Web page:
Crazylandia Twelve

The night at Flower started in earnest around 8. We had quite a rush and it stayed busy for an hour or so. By 9:30 things started to taper off, and I took my break and had some much needed dinner. Next time I plan to pack a snack for the BART ride over.

Amusing moment: The first time a vodka order came in with the waitress comment, “Cosmopolitan,” E. said, “I’m making that. I don’t want you writing that you came to work here and made Cosmos all night.” For the record, there were three or four orders for Cosmos and, even more amusing, one order for a Long Island Ice Tea.

Personally, I think the Cosmo is a bit unfairly maligned. Especially if it is made with a decent citrus vodka, fresh lime, Cointreau, and just a splash of cranberry. I mean, sure, it would be better with tequila or rum instead of vodka. But, it’s not a horrible drink.

The LIIT, on the other hand…

Amusing moment: “Where have you worked before?”

By 8:15 or 8:30, I started to feel pretty good about it. It was busy, I was finding a rhythm, and I didn’t have to ask how much citrus was in every drink. By 9:15 I was fried. Really needed some food to get me through. Took a break around 9:30, and came back to finish out the night. Never really got my groove back, though, and when L. wanted to play around 10:30, and trade off making drinks for each other, I could only come up with one drink before my brain seized up.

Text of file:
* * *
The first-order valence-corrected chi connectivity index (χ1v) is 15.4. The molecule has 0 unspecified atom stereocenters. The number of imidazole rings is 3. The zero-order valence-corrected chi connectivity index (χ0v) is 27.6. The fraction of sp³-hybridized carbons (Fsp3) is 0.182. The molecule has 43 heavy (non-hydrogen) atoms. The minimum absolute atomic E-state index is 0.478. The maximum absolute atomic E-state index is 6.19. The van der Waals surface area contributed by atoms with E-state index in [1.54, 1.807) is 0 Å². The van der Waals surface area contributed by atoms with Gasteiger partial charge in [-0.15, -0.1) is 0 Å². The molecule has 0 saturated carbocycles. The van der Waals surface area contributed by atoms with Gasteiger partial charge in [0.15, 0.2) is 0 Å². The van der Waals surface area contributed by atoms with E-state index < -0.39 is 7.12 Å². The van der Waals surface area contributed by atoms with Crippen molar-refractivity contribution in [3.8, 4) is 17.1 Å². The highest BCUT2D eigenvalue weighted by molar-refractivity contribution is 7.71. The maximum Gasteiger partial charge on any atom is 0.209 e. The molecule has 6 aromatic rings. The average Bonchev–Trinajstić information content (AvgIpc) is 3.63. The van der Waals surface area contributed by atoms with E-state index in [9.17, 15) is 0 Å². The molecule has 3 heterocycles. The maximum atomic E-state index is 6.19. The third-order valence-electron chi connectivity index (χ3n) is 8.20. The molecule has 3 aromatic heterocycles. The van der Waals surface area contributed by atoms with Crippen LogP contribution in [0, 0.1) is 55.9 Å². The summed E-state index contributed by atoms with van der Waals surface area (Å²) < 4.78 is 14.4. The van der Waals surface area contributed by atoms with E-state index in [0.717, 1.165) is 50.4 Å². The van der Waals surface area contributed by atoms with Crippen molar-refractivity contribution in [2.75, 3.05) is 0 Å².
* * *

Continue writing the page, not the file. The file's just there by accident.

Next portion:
Figured it was about time, then, to switch sides of the bar, so changed back into my street clothes, and came down to chat while they finished out the evening.

Ended up hanging around until about midnight. Caught the 12:10-ish BART back to San Francisco and headed home.

So what’s the moral of the story?

I was really happy to be given this chance to work behind the bar with these talented men. It was a tough, but fun evening.

I know I exceeded my expectations for myself. My drinks were good and consistent all night. I never freaked out or panicked. I kept the tickets moving. E. and the other bartenders were impressed with my performance. It was also good to get out of my normal routine, meet some new people and do something different.

When you work in Information Technology, you seldom get praise for things well done. No one says, “Oh thanks for the 300th day of un-interrupted uptime,” or, “Wow, that migration was so seamless, I didn’t notice.” Really, people only notice when things are broken, “Why can’t I access my e-mail today?”
It was really satisfying to do something well and get direct feedback from customers or co-workers.

As I rode home on the BART, I felt excited and energized. The time I’d spent at Flower was one of the most satisfying work experiences I’d had in a few years. Somehow, I almost felt less tired after working 8 hours of my normal job and 5 hours at Flower than after just working a day of my normal job. Achey, sore, and burned, it must be said. But still, somehow more alive.

Having worked in food service, I didn’t have a particularly romantic notion about the nature of working as a bartender. Working behind the bar, and watching the other bartenders interact with the customers and each other, I began to get a much better idea of what could be satisfying in that career.

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